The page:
“…reality, however utopian, is something from which people feel the need of taking pretty frequent holidays….”
― Aldous Huxley

 

 

“A really efficient totalitarian state would be one in which the all-powerful executive of political bosses and their army of managers control a population of slaves who do not have to be coerced, because they love their servitude.”
― Aldous Huxley

 

 

“The propagandist’s purpose is to make one set of people forget that certain other sets of people are human.”
― Aldous Huxley

 

 

“The Savage interrupted him. “But isn’t it natural to feel there’s a God?”

“You might as well ask if it’s natural to do up one’s trousers with zippers,” said the Controller sarcastically. “You remind me of another of those old fellows called Bradley. He defined philosophy as the finding of bad reason for what one believes by instinct. As if one believed anything by instinct! One believes things because one has been conditioned to believe them. Finding bad reasons for what one believes for other bad reasons–that’s philosophy. People believe in God because they’ve been conditioned to.”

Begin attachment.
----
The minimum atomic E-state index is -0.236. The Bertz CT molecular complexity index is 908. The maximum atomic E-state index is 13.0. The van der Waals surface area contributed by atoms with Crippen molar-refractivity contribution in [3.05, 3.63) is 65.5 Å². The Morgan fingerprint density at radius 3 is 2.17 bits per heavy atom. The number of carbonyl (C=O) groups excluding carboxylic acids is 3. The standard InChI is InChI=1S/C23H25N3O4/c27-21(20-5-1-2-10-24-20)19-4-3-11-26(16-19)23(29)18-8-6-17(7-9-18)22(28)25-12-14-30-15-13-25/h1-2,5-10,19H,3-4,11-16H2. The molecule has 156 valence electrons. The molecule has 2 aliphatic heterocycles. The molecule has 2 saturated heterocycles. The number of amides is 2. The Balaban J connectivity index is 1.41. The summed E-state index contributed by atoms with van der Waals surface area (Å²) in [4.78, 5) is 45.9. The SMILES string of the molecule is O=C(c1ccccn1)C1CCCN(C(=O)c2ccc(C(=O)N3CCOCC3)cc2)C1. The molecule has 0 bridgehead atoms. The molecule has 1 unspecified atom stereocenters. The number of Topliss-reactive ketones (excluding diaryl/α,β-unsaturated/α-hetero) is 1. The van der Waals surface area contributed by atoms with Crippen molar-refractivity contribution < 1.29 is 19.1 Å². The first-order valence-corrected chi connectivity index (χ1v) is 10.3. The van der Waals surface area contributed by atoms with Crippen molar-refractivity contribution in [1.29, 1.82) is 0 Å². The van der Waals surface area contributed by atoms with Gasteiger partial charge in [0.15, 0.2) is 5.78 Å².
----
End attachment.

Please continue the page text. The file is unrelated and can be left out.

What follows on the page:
― Aldous Huxley

 

 

“Every man with a little leisure and enough money for railway tickets, every man, indeed, who knows how to read, has it in his power to magnify himself, to multiply the ways in which he exists, to make his life full, significant and interesting.”
― Aldous Huxley

 

 

“The Savage nodded, frowning. “You got rid of them. Yes, that’s just like you. Getting rid of everything unpleasant instead of learning to put up with it. Whether ’tis better in the mind to suffer the slings and arrows or outrageous fortune, or to take arms against a sea of troubles and by opposing end them…But you don’t do either. Neither suffer nor oppose. You just abolish the slings and arrows. It’s too easy.”